Identify A Flat Base Chart Pattern For Stock Trades

by Tim P. on 2011-02-062

If you’re an investor who wants to maintain some positions with stock picks, then these trading tips may prove helpful. But take care not to trade money that you can’t afford to lose.

Times have definitely changed in the investing world. Many years ago, before computerized trading was a possibility, an argument was easily made that investing on fundamentals and very little chart reading could lead to successful returns. Even today, many investors wave off the charts in favor of fundamental analysis. One of their arguments is that stocks are based on companies. The way companies are run should give you some idea on how their stocks are faring.

The Technical Analysis vs Fundamental Analysis Debate

Keep in mind that the stock market technical analysis vs fundamental analysis argument will come to an end about the same time as the PC vs. Mac debate (these are along the lines of religious debates). These matters have been argued for decades and the only thing that is for certain is that in the end, it’s all about the returns. Take a look at your online broker accounts and the returns they’ve been earning. Is your system working?

To illustrate this point, answer this question: How much of the daily volume is traded using purely technical analysis? The answer is 70% and rising! The reason for this is because 70% of all stock trades in the United States is computerized. A computer system doesn’t care who the management team is. It doesn’t care if a company has a new product coming out, if a drug fails to gain FAA approval or if there are any other newsworthy events that a human trader would find interesting.

To be fair, fundamental analysis includes a look at the balance sheets, P/E ratio and other metrics. But often, computers are made to analyze price action alone. For this reason, we can conclude that a large portion of the price action in a particular stock is the result of a computer, so it helps to think like one.

Charts are a graphical representation of the raw data evaluated by computers, and for that reason, it’s a good idea to take the same stance. So consider making technical analysis a part of your strategy (for the active part of your portfolio; preferably, it should also be a pretty small part of your assets).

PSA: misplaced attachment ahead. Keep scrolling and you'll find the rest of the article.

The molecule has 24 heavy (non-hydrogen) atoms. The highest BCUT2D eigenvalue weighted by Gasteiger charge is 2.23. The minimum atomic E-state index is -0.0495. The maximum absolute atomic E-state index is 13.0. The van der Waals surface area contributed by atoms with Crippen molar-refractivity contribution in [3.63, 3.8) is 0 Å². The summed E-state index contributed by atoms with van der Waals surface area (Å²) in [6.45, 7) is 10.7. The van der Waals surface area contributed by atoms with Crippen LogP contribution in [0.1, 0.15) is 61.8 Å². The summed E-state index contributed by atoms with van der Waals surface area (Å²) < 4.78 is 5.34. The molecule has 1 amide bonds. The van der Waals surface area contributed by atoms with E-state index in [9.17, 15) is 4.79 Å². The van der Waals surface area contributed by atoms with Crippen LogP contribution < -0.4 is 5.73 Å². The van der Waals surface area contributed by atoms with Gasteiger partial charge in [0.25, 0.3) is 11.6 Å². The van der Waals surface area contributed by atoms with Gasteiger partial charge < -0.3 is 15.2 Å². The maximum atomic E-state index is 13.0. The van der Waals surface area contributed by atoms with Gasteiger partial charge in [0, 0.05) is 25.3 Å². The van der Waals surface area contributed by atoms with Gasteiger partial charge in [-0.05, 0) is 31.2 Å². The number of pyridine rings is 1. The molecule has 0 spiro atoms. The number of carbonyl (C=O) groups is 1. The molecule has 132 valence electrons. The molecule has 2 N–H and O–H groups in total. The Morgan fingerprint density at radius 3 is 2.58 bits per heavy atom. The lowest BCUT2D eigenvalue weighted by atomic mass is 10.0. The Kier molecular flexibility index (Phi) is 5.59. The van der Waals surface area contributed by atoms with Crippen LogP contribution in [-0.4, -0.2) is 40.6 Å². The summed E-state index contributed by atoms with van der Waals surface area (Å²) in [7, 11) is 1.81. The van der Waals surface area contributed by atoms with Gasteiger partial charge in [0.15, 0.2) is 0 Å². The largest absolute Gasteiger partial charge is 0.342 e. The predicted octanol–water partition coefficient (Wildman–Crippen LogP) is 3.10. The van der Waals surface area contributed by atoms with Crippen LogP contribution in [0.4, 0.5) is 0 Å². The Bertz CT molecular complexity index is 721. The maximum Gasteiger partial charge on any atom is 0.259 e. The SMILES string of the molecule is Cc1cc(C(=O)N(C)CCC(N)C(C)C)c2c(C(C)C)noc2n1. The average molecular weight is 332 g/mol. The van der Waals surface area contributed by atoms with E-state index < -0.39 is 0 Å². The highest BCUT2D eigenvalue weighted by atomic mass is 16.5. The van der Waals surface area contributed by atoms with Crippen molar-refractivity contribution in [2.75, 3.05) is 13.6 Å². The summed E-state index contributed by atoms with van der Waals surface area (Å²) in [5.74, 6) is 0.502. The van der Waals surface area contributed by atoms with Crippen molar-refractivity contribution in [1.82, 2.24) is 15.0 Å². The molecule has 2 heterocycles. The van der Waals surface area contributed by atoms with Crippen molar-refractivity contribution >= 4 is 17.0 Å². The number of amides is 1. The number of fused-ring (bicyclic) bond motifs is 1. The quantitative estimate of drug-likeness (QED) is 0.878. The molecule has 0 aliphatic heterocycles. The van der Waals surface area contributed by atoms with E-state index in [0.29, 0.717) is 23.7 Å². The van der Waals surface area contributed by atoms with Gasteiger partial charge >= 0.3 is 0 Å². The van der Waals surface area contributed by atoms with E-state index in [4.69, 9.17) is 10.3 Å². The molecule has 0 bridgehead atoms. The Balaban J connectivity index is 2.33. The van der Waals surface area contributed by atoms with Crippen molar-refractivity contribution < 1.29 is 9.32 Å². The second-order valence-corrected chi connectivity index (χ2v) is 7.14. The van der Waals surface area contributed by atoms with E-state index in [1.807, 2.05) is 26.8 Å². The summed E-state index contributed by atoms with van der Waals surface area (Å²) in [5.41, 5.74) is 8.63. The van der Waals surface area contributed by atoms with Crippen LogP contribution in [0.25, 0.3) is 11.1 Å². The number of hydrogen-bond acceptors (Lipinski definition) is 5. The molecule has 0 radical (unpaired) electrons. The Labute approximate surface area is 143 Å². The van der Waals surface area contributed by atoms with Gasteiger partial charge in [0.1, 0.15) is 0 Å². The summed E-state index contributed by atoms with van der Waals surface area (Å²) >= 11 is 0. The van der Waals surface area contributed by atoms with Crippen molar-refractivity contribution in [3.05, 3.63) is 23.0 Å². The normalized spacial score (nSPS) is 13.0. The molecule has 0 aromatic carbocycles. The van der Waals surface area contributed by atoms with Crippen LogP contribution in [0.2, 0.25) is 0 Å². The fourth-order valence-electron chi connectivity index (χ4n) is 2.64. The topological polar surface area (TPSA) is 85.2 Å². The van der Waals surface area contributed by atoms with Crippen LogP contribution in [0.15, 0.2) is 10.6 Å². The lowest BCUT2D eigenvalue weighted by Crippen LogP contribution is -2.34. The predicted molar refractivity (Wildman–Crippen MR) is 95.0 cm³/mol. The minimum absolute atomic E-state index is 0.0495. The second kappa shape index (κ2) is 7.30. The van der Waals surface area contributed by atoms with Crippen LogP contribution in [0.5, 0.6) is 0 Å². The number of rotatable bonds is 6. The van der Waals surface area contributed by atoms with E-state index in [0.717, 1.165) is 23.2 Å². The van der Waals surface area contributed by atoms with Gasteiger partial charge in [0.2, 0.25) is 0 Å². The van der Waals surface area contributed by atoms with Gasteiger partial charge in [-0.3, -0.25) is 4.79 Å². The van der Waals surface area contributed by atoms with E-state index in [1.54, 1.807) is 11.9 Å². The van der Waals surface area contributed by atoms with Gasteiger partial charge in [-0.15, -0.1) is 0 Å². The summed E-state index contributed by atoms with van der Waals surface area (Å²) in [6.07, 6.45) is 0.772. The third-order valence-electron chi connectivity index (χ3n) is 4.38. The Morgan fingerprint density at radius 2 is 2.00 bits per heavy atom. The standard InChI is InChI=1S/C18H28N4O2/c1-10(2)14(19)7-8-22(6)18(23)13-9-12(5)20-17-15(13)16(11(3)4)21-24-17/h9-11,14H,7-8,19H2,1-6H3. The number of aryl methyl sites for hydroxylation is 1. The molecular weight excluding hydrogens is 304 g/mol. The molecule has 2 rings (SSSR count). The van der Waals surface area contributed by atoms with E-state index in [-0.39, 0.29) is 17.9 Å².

Identify A Flat Base Chart Pattern For Stock Trades

Let’s examine a stock chart pattern that you can spot without having a lot of technical analysis know-how. Let’s look at the flat base pattern.

A flat base is a prolonged period of time where a stock trades with low volume and in a very tight range. The base doesn’t have to be perfectly flat, but you should be able to draw a straight line across the area of the tight trading range. Here’s a theoretical illustration:

Flat Base
Image from

Now let’s check out a real life example.

Flat Base Chart Pattern (CSCO)

The above example is Cisco (CSCO). For those familiar with CSCO in November of 2010, we know that they had a severe earnings miss and as a result, saw a very large sell off. Like many stocks after a big event, CSCO has spent some time resting.

What happens after the base pattern is great news for the investor. Often, the stock begins to trend up and gain steam along the way. It may not go straight up but when you look back on a flat base, you will often see a very pronounced uptrend. Did that happen in the case of CSCO?

Stock Trading: Flat Base Pattern

As we can see, it did happen. Since the flat base was formed, CSCO has added nearly $2 to its price (from a little over $19 to around $21 and change) which translates to a healthy gain for the investor who recognized the base pattern. As a trader, how should you play a flat base pattern?

Our Cisco example is a very short flat base pattern and for that reason, a trader should normally look for a longer duration base. In general, a base pattern of 2 months is a strong indication. Once you identify a stock that has set up a 2 month flat base, draw a straight line identifying the top of the base pattern. When the stock closes above that level, open a small position. The stock may be poised to go up.

If it ends up going back down to close below the top of the base, then close your position. But as long as it stays above the top, hold the position. Some stocks will break the top of their initial base and begin forming another base that’s slightly higher. If this happens, sell the position and collect your small gain.

Remember that trying to blindly time a stock’s movement is often a losing proposition. All you can do is watch the signals and respond to them. If they follow their historic patterns, it is likely that you’ll make money. If their moves are less predictable, then make sure that you set your stop limits to minimize your loss.

Copyright © 2011 The Digerati Life. All Rights Reserved.

{ 1 comment… read it below or add one }

Silicon Valley Blogger February 9, 2011 at 12:21 pm

Thought this was interesting — not many readers here may use technical analysis, but some of these theories and strategies do pique my interest. Better some form of analysis than just trading without thought (which is what a lot of people I know actually do!).

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